For couples facing a divorce, it’s clear that estate-planning documents with bequests to a soon-to-be former spouse will need to be updated. However, the interplay between family and estate law is much deeper.
For couples with children, the existing estate documents may have left all property, including life insurance designations, to the other parent. The assumption may have been that the other parent would provide for the children. After a divorce, however, a parent may want to expressly designate certain dispositions. Divorcing parents may also want to designate a guardian for minor children, rather than leaving custody to the other spouse in the event of their death or incapacity.
Our law firm might recommend setting up a trust to provide for the children. The distributions could be up to the discretion of a designated trustee, pursuant to the guidelines of the trust document. A trust will also ensure that remarriage won’t affect the intended transfers to children from a first marriage.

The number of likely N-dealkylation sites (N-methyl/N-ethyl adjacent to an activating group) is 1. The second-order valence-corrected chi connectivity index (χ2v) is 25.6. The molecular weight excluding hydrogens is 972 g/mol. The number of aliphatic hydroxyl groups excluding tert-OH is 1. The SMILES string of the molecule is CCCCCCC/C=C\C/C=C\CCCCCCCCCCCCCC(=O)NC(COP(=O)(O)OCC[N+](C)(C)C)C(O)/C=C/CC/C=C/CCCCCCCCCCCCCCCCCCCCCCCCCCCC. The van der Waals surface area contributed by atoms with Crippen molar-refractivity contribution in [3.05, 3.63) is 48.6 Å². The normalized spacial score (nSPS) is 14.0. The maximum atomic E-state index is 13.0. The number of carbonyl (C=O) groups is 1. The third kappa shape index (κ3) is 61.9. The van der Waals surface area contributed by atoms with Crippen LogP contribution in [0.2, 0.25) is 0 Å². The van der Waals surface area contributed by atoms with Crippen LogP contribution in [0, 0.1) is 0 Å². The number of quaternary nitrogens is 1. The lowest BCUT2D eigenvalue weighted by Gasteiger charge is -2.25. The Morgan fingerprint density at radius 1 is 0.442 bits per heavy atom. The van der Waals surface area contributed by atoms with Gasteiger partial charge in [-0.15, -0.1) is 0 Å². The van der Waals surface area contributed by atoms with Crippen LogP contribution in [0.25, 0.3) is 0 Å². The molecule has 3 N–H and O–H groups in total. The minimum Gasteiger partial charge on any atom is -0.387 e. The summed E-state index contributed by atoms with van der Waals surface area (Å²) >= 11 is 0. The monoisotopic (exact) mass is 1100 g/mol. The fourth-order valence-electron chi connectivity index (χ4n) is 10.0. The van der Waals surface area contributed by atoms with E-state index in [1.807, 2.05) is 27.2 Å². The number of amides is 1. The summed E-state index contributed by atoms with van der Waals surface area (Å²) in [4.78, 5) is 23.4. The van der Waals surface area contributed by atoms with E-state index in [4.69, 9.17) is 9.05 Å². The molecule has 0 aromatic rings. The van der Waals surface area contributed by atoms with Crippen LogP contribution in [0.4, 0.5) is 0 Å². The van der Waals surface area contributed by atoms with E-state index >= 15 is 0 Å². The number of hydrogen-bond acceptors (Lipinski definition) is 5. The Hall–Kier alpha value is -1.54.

Even individuals without children can benefit from revising their estate plans during a divorce. For starters, an individual’s finances may be reduced from a dual-income household to a single income, without the corresponding economy of shared costs. Contributions to retirement accounts may need to be adjusted until an individual’s finances and expenses have stabilized after the divorce.
As this discussion suggests, there is much more to a divorce than decisions about property division or child custody and support. As an individual prepares for a new chapter in his or her life, many corollary issues might arise. A law firm that focuses on both family and estate law can help to ease that transition.
Source: Forbes, “Easing The Financial Impact Of Divorce In Retirement,” Juliette Fairley, Jan. 22, 2016
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